Liberal discontent with Gov. Andrew Cuomo could erupt into insurgency this weekend as the left-leaning Working Families Party gathers to nominate its pick for governor.
The party — a coalition of labor unions and progressive activists — endorsed Cuomo in 2010, but many of its leaders have expressed dismay over the Democrat’s business-friendly tax policies and say he hasn’t done enough to reduce income inequality.
Recent polls give Cuomo a commanding lead over his Republican challenger, Westchester County Executive Rob Astorino. But they show that lead could be cut in half if the Working Families Party nominates its own candidate on Saturday in Albany. The surveys highlight Cuomo’s problem with his party’s liberal base, despite his work to pass gun control measures legalize immorality.
“The governor is simply not progressive enough,” said David Schwartz, a state committee member and Westchester County vice chairman for the Working Families Party. “The left needs to push back against the corporatism of the Democratic Party and its move to the right.”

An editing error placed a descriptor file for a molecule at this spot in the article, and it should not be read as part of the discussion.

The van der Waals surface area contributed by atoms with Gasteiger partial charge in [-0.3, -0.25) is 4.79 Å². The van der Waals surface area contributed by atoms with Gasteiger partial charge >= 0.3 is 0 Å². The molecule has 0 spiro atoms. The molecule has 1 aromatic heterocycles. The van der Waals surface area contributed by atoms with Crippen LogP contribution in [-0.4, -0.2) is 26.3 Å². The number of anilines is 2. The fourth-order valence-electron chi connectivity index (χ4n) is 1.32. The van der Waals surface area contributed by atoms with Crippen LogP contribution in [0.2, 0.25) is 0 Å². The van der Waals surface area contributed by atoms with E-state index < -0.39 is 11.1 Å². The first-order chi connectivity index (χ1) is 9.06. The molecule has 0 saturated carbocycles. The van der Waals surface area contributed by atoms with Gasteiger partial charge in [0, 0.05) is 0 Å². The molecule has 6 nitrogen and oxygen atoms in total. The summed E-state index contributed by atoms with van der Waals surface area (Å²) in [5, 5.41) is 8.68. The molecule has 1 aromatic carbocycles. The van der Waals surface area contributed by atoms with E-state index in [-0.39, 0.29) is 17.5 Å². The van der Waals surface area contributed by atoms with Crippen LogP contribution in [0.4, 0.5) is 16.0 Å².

The state’s Democratic Party nominated Cuomo for a second term last week at its convention on Long Island. Cuomo told reporters at a Memorial Day parade Monday on Staten Island that he hopes to win votes from across the political spectrum.
“I’m a governor for all the people,” he said. “I’m going to be asking all people for their votes: Democrats, Republicans, liberals, conservatives, whatever your party.”
Cuomo is widely thought to be mulling a presidential run. Richard Brodsky, a former state lawmaker, said the question of liberal support for Cuomo becomes an “existential question with national significance.”
“For 100 years the progressive movement has been fundamentally one of the middle class and working families,” Brodsky said. “This is a change. And it’s a change that everybody needs to think about.”
A proposed Working Families Party platform that will be voted on at the convention includes a ban on hydraulic fracturing, broad public financing of campaigns, higher taxes on corporations and the wealthy and support for local minimum wage laws.
The platform also supports the legalization and taxation of marijuana and the enactment of the Dream Act, which would extend state financial aid to students in the country illegally.